Niall

Adam_Messix

  • Karma: +0/-0
Re: Most natural courses
« Reply #57 on: March 17, 2023, 08:17:57 PM »
The course that jumps out most in my mind is Waverley in New Zealand.  The maintenance mostly by local farm animals add to the charm.  The trees that have been added are a concern but it is minimalism in it's purest form otherwise.

Sean_A

  • Karma: +0/-0
Re: Most natural courses
« Reply #58 on: March 25, 2023, 06:56:44 AM »
I remember Kilspindie having greens at grade. They struck me as more found than built.

I guess that they had to knock down sections of the stone fence though.

I had one of the biggest eye openers in design seeing Burnham's 6th being rebuilt. Just shy of the proper green was a completely natural temp green. A highly interesting bit of the fairway was cut shorter and used as the green. I am not convinced the expensive rebuilt proper green is any better than the old temp green. Plus, the amount of space required for the green was immense compared to the natural temp green. I know which green I prefered.

Ciao
New plays planned for 2024: Fraserburgh, Turnberry, Isle of Harris, Benbecula, Askernish, Traigh, Iona, Tobermory, Minehead & Cruden Bay St Olaf

Ally Mcintosh

  • Karma: +0/-0
Re: Most natural courses
« Reply #59 on: March 25, 2023, 10:17:11 AM »
I remember Kilspindie having greens at grade. They struck me as more found than built.

I guess that they had to knock down sections of the stone fence though.

I had one of the biggest eye openers in design seeing Burnham's 6th being rebuilt. Just shy of the proper green was a completely natural temp green. A highly interesting bit of the fairway was cut shorter and used as the green. I am not convinced the expensive rebuilt proper green is any better than the old temp green. Plus, the amount of space required for the green was immense compared to the natural temp green. I know which green I prefered.

Ciao


Part of the fun of re-building greens on good links land is actually locating great, natural sites for the temp green whilst the original gets re-built. Members will accept something far more funky as a temp so you can find a great roll in the ground from where to mow something cool.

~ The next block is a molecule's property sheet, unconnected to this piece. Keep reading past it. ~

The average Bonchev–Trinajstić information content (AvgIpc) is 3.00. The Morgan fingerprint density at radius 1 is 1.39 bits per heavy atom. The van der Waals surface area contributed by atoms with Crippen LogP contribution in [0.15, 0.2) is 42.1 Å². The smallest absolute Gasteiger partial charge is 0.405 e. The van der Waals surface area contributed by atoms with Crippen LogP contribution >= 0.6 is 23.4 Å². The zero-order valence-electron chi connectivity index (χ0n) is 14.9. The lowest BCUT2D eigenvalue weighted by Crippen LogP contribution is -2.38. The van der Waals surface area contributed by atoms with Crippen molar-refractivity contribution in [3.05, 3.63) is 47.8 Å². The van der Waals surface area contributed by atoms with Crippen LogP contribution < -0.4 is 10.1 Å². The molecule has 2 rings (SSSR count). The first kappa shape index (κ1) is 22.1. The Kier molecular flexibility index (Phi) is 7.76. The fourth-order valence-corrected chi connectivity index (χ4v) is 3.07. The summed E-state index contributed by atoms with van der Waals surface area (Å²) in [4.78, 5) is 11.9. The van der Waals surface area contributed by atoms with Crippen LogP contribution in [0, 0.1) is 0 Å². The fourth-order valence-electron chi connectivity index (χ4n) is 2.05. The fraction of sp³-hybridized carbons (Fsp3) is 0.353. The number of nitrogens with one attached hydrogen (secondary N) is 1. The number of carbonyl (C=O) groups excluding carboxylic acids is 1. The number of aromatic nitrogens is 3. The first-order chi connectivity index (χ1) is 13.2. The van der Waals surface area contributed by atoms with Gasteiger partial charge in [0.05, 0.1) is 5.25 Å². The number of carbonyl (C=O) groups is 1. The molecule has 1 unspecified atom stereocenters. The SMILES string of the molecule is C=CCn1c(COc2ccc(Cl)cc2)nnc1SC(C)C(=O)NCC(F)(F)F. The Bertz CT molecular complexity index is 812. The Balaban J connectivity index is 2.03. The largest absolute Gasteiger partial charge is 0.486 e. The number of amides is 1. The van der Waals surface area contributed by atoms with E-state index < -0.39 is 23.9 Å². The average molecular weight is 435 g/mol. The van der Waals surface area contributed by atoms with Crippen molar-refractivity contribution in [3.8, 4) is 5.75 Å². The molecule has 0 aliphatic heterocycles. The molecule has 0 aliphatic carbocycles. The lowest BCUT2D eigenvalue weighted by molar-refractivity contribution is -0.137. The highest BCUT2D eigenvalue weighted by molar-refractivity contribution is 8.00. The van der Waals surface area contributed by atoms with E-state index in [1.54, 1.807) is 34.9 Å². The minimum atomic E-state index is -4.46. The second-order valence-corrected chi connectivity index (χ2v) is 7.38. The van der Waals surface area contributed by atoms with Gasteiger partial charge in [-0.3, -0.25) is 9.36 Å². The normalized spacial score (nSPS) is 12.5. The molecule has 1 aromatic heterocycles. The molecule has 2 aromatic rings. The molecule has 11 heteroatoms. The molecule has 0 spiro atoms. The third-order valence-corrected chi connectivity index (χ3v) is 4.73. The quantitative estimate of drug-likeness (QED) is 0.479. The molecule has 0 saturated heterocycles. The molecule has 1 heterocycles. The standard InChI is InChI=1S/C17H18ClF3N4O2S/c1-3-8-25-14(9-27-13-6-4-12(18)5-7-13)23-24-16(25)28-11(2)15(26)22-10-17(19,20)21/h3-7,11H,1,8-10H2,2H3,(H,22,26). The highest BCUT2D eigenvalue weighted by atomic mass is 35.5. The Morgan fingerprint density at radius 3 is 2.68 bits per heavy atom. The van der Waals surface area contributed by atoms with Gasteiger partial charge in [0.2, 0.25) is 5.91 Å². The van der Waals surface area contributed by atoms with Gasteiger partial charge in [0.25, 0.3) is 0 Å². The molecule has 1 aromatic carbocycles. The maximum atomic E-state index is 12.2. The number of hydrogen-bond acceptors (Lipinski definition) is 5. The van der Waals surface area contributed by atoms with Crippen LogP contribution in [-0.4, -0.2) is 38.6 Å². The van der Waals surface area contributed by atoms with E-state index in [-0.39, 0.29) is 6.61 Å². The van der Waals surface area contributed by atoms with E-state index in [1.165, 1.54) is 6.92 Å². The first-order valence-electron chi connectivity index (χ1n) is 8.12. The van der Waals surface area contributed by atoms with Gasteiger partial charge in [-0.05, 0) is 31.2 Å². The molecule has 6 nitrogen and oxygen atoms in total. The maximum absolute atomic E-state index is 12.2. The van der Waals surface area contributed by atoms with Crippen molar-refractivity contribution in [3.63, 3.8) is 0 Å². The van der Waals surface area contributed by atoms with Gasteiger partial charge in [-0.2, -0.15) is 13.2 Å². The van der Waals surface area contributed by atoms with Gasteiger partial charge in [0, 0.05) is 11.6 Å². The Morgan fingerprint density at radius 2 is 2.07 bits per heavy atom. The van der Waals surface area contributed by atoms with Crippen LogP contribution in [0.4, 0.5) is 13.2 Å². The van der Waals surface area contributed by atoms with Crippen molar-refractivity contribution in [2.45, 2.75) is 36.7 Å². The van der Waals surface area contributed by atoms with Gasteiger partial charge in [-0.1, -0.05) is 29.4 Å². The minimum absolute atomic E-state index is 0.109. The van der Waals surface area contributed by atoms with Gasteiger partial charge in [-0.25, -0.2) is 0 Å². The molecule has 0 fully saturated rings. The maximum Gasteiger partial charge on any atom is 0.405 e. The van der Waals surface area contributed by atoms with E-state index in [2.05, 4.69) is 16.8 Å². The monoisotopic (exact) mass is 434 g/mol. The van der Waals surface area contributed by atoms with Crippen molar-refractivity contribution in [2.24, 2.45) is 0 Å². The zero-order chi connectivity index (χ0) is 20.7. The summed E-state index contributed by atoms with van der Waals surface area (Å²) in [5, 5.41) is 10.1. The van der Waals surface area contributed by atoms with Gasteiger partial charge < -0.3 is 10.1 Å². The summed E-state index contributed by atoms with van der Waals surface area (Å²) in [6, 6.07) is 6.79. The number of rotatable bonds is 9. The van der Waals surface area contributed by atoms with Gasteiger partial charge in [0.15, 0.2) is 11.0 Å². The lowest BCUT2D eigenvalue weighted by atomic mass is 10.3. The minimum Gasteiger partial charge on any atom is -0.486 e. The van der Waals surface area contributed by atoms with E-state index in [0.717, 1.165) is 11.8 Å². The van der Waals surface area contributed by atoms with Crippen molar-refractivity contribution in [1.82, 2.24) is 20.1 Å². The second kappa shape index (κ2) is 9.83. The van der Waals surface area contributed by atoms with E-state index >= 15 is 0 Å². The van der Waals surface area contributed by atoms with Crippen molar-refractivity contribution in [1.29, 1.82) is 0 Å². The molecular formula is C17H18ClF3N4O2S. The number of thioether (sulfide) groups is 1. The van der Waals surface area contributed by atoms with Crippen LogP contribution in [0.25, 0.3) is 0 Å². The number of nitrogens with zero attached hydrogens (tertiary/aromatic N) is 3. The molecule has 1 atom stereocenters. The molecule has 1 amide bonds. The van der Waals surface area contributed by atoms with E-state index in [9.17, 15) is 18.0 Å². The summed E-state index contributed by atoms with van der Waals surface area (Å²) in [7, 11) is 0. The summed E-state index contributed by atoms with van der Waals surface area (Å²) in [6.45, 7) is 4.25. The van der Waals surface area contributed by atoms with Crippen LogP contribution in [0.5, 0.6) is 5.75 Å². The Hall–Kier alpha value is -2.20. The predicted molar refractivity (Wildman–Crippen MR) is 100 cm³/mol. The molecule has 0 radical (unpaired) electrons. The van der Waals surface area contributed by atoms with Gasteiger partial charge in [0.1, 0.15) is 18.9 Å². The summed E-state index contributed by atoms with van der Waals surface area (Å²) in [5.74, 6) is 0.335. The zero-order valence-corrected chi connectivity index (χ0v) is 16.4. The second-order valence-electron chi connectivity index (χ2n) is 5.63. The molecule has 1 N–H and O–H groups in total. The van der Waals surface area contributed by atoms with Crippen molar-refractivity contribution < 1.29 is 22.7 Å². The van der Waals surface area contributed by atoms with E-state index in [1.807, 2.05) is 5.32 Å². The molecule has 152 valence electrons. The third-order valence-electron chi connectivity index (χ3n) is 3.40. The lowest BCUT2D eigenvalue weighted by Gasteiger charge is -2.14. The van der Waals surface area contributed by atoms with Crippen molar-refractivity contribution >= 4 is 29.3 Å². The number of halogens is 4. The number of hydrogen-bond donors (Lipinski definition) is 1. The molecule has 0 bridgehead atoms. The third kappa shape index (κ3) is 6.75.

jeffwarne

  • Karma: +0/-0
Re: Most natural courses
« Reply #60 on: March 25, 2023, 10:27:14 AM »
I remember Kilspindie having greens at grade. They struck me as more found than built.

I guess that they had to knock down sections of the stone fence though.

I had one of the biggest eye openers in design seeing Burnham's 6th being rebuilt. Just shy of the proper green was a completely natural temp green. A highly interesting bit of the fairway was cut shorter and used as the green. I am not convinced the expensive rebuilt proper green is any better than the old temp green. Plus, the amount of space required for the green was immense compared to the natural temp green. I know which green I prefered.

Ciao


Part of the fun of re-building greens on good links land is actually locating great, natural sites for the temp green whilst the original gets re-built. Members will accept something far more funky as a temp so you can find a great roll in the ground from where to mow something cool.


Ugh.
That hurts to read.
True. But still hurts.
Even the club's with the most quirk have members as detractors,which nearly always dumbs  a place down.


Growth industry for the "faster grass" sellers and later the restoration architects...
"Let's slow the damned greens down a bit, not take the character out of them." Tom Doak
"Take their focus off the grass and put it squarely on interesting golf." Don Mahaffey

Thomas Dai

  • Karma: +0/-0
Re: Most natural courses
« Reply #61 on: March 25, 2023, 10:34:33 AM »
A few days ago I was gazing out of the clubhouse window at the 18th green of a course much beloved herein wondering to what extent the table-top green had risen over the decades/centuries given top-dressing and storm blown sand.
atb


PS - the temporary green site on the 6th at Burnham that Sean mentions above was an absolute cracker.

Ally Mcintosh

  • Karma: +0/-0
Re: Most natural courses
« Reply #62 on: March 25, 2023, 10:37:51 AM »
I remember Kilspindie having greens at grade. They struck me as more found than built.

I guess that they had to knock down sections of the stone fence though.

I had one of the biggest eye openers in design seeing Burnham's 6th being rebuilt. Just shy of the proper green was a completely natural temp green. A highly interesting bit of the fairway was cut shorter and used as the green. I am not convinced the expensive rebuilt proper green is any better than the old temp green. Plus, the amount of space required for the green was immense compared to the natural temp green. I know which green I prefered.